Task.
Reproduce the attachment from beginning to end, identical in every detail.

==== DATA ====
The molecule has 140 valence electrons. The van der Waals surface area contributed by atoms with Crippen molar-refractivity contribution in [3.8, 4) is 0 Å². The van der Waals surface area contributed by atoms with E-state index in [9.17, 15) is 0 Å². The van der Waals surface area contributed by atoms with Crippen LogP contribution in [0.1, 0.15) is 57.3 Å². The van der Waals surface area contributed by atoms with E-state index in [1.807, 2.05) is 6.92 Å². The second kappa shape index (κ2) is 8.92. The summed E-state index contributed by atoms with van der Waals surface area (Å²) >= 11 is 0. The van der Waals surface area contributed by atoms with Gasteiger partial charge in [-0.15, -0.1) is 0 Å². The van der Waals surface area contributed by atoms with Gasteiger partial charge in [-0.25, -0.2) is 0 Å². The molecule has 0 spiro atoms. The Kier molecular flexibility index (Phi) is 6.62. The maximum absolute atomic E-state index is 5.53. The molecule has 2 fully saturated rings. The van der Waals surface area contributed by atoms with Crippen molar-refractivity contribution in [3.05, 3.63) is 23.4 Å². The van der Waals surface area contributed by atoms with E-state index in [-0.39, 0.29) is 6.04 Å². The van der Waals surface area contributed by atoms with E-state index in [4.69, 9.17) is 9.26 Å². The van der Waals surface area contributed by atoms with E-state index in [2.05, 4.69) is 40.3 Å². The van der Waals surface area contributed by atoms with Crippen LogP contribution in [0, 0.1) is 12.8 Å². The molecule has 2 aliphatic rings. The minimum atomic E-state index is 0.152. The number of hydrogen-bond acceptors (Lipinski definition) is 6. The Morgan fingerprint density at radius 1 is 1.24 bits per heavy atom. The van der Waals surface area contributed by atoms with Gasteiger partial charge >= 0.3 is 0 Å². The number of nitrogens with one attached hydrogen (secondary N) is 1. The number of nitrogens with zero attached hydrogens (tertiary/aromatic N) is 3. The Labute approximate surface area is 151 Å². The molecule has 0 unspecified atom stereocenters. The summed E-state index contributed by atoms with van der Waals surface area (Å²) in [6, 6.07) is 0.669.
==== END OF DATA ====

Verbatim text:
The molecule has 140 valence electrons. The van der Waals surface area contributed by atoms with Crippen molar-refractivity contribution in [3.8, 4) is 0 Å². The van der Waals surface area contributed by atoms with E-state index in [9.17, 15) is 0 Å². The van der Waals surface area contributed by atoms with Crippen LogP contribution in [0.1, 0.15) is 57.3 Å². The van der Waals surface area contributed by atoms with E-state index in [1.807, 2.05) is 6.92 Å². The second kappa shape index (κ2) is 8.92. The summed E-state index contributed by atoms with van der Waals surface area (Å²) >= 11 is 0. The van der Waals surface area contributed by atoms with Gasteiger partial charge in [-0.15, -0.1) is 0 Å². The van der Waals surface area contributed by atoms with Gasteiger partial charge in [-0.25, -0.2) is 0 Å². The molecule has 0 spiro atoms. The Kier molecular flexibility index (Phi) is 6.62. The maximum absolute atomic E-state index is 5.53. The molecule has 2 fully saturated rings. The van der Waals surface area contributed by atoms with Crippen molar-refractivity contribution in [3.05, 3.63) is 23.4 Å². The van der Waals surface area contributed by atoms with E-state index in [-0.39, 0.29) is 6.04 Å². The van der Waals surface area contributed by atoms with E-state index in [4.69, 9.17) is 9.26 Å². The van der Waals surface area contributed by atoms with E-state index in [2.05, 4.69) is 40.3 Å². The van der Waals surface area contributed by atoms with Crippen LogP contribution in [0, 0.1) is 12.8 Å². The molecule has 2 aliphatic rings. The minimum atomic E-state index is 0.152. The number of hydrogen-bond acceptors (Lipinski definition) is 6. The Morgan fingerprint density at radius 1 is 1.24 bits per heavy atom. The van der Waals surface area contributed by atoms with Gasteiger partial charge >= 0.3 is 0 Å². The number of nitrogens with one attached hydrogen (secondary N) is 1. The number of nitrogens with zero attached hydrogens (tertiary/aromatic N) is 3. The Labute approximate surface area is 151 Å². The molecule has 0 unspecified atom stereocenters. The summed E-state index contributed by atoms with van der Waals surface area (Å²) in [6, 6.07) is 0.669.